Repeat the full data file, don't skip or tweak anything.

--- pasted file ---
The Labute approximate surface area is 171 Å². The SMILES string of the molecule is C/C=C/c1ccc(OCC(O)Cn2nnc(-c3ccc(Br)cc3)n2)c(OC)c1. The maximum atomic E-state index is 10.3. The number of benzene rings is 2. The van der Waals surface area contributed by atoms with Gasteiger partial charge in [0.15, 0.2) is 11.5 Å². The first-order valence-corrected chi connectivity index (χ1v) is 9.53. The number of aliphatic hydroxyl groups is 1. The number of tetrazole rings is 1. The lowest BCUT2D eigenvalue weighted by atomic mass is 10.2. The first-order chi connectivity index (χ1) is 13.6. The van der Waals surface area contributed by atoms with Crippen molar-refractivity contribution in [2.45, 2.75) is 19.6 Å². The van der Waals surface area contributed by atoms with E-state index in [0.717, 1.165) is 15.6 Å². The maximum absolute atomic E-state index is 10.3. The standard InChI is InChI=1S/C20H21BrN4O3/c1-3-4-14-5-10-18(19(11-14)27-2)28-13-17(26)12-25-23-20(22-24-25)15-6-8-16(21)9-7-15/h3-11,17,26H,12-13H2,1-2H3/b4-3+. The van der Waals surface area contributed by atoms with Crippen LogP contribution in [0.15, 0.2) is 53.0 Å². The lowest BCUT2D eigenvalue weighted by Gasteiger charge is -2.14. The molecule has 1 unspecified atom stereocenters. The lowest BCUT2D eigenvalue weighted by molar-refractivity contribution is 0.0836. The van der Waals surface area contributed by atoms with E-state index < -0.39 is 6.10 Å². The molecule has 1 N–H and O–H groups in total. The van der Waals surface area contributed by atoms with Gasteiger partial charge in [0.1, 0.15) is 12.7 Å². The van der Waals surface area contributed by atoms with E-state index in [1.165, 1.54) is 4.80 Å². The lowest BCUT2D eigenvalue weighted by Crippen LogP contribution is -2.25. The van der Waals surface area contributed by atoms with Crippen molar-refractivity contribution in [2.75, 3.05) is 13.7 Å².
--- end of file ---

The Labute approximate surface area is 171 Å². The SMILES string of the molecule is C/C=C/c1ccc(OCC(O)Cn2nnc(-c3ccc(Br)cc3)n2)c(OC)c1. The maximum atomic E-state index is 10.3. The number of benzene rings is 2. The van der Waals surface area contributed by atoms with Gasteiger partial charge in [0.15, 0.2) is 11.5 Å². The first-order valence-corrected chi connectivity index (χ1v) is 9.53. The number of aliphatic hydroxyl groups is 1. The number of tetrazole rings is 1. The lowest BCUT2D eigenvalue weighted by atomic mass is 10.2. The first-order chi connectivity index (χ1) is 13.6. The van der Waals surface area contributed by atoms with Crippen molar-refractivity contribution in [2.45, 2.75) is 19.6 Å². The van der Waals surface area contributed by atoms with E-state index in [0.717, 1.165) is 15.6 Å². The maximum absolute atomic E-state index is 10.3. The standard InChI is InChI=1S/C20H21BrN4O3/c1-3-4-14-5-10-18(19(11-14)27-2)28-13-17(26)12-25-23-20(22-24-25)15-6-8-16(21)9-7-15/h3-11,17,26H,12-13H2,1-2H3/b4-3+. The van der Waals surface area contributed by atoms with Crippen LogP contribution in [0.15, 0.2) is 53.0 Å². The lowest BCUT2D eigenvalue weighted by Gasteiger charge is -2.14. The molecule has 1 unspecified atom stereocenters. The lowest BCUT2D eigenvalue weighted by molar-refractivity contribution is 0.0836. The van der Waals surface area contributed by atoms with E-state index < -0.39 is 6.10 Å². The molecule has 1 N–H and O–H groups in total. The van der Waals surface area contributed by atoms with Gasteiger partial charge in [0.1, 0.15) is 12.7 Å². The van der Waals surface area contributed by atoms with E-state index in [1.165, 1.54) is 4.80 Å². The lowest BCUT2D eigenvalue weighted by Crippen LogP contribution is -2.25. The van der Waals surface area contributed by atoms with Crippen molar-refractivity contribution in [2.75, 3.05) is 13.7 Å².